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'We are hungry for business in India'

October 05, 2010 13:21 IST

Ever since MindTree, the mid-sized information technology and research services firm, acquired Aztecsoft in 2008, it has had a clear strategy in mind. First, to strengthen its product engineering business, and then, to grow the testing practice.

Since then, it has made selective acquisitions and launched new businesses internally, with the aim of $1 billion in revenue by 2014, now looking unlikely.

Krishnakumar Natarajan, co-founder, CEO & MD of the Bangalore-based company, had answers to this and which way the company is heading, in a chat with Bibhu Ranjan Mishra. Edited excerpts:

You last quarter's financials were not up to expectations.

There are many elements to measure the performance of services companies; unfortunately, people look at growth as the only parameter. We had a four per cent q-o-q growth. But our volume growth of about 7.2 per cent was actually one of the best in the past eight quarters.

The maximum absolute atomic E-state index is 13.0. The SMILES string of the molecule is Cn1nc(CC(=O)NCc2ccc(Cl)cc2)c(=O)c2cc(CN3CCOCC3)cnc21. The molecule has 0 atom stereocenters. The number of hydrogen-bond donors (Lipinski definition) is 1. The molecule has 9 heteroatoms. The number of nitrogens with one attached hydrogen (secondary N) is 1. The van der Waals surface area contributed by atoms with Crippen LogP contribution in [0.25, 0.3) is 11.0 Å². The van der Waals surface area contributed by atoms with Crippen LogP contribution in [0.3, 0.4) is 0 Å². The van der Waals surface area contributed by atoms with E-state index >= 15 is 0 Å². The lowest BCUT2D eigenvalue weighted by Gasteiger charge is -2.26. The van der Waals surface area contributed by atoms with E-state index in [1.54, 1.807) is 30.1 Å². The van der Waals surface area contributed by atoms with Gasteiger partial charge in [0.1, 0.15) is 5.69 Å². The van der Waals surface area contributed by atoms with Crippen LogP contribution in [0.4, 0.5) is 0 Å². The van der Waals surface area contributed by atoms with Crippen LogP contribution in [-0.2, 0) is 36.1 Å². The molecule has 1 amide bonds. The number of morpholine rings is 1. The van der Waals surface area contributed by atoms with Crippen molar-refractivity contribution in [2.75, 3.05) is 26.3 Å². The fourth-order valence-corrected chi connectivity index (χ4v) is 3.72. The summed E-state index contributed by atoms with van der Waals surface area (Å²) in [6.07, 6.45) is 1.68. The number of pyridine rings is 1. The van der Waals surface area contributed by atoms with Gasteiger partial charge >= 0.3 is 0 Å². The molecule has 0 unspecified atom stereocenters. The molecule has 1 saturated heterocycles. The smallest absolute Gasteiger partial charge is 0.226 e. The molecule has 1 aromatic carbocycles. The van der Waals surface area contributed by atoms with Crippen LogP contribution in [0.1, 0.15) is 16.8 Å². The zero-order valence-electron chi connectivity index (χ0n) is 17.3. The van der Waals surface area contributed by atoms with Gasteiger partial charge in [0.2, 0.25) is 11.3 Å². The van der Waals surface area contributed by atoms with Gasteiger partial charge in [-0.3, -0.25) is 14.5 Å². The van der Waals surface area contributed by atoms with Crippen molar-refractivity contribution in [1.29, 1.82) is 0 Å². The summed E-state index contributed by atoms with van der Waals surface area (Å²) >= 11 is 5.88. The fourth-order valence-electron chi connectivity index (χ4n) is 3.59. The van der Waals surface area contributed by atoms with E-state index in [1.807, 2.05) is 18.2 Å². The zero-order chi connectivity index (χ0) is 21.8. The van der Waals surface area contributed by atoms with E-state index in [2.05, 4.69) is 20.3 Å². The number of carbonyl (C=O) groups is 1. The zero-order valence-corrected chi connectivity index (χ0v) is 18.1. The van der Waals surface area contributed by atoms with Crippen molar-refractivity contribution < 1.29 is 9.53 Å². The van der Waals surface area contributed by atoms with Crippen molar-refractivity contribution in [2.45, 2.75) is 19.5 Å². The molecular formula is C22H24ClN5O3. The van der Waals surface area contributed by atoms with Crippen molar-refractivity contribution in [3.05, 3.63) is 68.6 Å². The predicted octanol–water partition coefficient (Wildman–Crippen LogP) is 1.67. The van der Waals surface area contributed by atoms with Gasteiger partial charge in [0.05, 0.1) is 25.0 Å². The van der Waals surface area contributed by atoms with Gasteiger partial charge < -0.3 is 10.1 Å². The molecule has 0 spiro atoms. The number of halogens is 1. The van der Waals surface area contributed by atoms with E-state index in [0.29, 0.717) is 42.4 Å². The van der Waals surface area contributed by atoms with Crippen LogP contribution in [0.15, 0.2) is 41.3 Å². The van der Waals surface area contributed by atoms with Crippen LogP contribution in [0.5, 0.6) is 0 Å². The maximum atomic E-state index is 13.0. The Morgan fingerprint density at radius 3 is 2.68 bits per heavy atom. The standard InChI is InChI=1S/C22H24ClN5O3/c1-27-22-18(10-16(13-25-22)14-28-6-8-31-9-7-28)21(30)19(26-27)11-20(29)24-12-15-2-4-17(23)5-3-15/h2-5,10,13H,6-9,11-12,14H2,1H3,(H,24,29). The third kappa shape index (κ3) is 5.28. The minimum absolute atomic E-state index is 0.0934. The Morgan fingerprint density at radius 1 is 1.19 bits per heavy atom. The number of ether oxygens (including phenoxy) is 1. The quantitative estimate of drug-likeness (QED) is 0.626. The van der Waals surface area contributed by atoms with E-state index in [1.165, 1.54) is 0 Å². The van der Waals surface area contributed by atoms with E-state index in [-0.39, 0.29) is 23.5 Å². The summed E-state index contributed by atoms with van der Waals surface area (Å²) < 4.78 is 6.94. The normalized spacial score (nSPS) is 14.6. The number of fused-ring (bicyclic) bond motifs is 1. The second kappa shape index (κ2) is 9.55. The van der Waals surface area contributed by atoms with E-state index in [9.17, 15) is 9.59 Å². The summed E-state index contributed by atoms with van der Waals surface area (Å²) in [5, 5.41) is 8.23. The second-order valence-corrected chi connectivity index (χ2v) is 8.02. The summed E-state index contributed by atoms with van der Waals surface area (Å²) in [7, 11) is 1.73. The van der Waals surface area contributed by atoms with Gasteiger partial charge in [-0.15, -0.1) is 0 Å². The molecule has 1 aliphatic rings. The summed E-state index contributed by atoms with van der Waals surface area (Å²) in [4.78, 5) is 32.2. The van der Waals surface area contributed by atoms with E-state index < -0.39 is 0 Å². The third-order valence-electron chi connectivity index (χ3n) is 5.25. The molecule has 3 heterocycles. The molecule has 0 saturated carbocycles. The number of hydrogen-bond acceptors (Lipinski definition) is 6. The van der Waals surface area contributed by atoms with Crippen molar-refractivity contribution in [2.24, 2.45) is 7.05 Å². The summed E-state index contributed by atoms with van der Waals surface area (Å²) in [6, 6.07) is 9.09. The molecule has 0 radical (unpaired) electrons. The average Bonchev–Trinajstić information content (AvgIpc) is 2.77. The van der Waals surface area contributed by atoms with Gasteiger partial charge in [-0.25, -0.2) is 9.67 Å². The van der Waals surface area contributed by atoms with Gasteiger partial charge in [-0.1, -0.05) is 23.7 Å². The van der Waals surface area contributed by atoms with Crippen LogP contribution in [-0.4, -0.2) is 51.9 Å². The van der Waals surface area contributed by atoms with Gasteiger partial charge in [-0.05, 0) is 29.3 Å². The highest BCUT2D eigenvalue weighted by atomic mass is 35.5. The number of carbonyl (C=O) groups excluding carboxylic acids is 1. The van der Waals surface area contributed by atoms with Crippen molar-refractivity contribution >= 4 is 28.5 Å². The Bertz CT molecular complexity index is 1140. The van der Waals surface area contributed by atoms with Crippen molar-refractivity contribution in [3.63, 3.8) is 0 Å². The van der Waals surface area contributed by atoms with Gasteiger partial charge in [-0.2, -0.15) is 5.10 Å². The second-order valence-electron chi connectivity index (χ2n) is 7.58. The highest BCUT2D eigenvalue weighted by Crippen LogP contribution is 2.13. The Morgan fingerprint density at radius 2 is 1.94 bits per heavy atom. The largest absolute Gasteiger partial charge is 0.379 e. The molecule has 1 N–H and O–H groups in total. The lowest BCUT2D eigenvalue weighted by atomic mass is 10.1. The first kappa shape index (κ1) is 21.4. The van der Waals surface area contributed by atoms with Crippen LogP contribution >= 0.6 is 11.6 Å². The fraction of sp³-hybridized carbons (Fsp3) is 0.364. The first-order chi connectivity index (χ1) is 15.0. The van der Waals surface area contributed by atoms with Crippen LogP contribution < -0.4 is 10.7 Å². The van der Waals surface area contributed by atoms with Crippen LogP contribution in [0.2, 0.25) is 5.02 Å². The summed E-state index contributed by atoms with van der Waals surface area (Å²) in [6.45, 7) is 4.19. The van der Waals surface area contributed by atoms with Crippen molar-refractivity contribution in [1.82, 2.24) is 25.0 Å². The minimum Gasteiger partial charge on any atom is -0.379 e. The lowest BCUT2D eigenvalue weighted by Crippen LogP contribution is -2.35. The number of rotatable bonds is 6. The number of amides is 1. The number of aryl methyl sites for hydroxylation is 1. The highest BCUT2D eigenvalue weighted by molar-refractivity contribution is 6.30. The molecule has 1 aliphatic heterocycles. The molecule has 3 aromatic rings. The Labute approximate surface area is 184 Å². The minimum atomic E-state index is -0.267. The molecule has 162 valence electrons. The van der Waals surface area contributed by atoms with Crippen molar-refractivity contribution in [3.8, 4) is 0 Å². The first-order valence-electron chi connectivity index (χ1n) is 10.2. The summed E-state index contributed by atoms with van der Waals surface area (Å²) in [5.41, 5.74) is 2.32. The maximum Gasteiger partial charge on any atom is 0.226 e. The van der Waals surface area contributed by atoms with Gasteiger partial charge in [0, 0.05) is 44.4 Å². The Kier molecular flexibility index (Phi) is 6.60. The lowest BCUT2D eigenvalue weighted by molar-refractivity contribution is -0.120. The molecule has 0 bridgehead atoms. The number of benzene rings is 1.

However, people just picked up the profit and said it had fallen by 71 per cent. But they were comparing the profit of a (last) quarter when we had a mark to market loss (writing down value of assets) of about $2.3 million with a quarter (corresponding quarter, previous year) when we had a M2M gain of about $23 million.

As a part of Vision 2020, your aim was to reach $1 billion by 2014. At the current run rate, this seems unachievable.

When MindTree was just about four years old, we articulated a five-year vision to touch $231 million in revenue by the end of fiscal 2008. We could not make it, as we were $192 million in that year. But we were in the run rate of $231 million in Q4 of that year. But it certainly did introduce a certain level of positive energy in the whole organisation.

This could be equally be true at this time. We have already lost two years in the interim (due to global slowdown). We may not be able to achieve it ($1-billion revenue mark) in 2014, but it might be possible in 2015.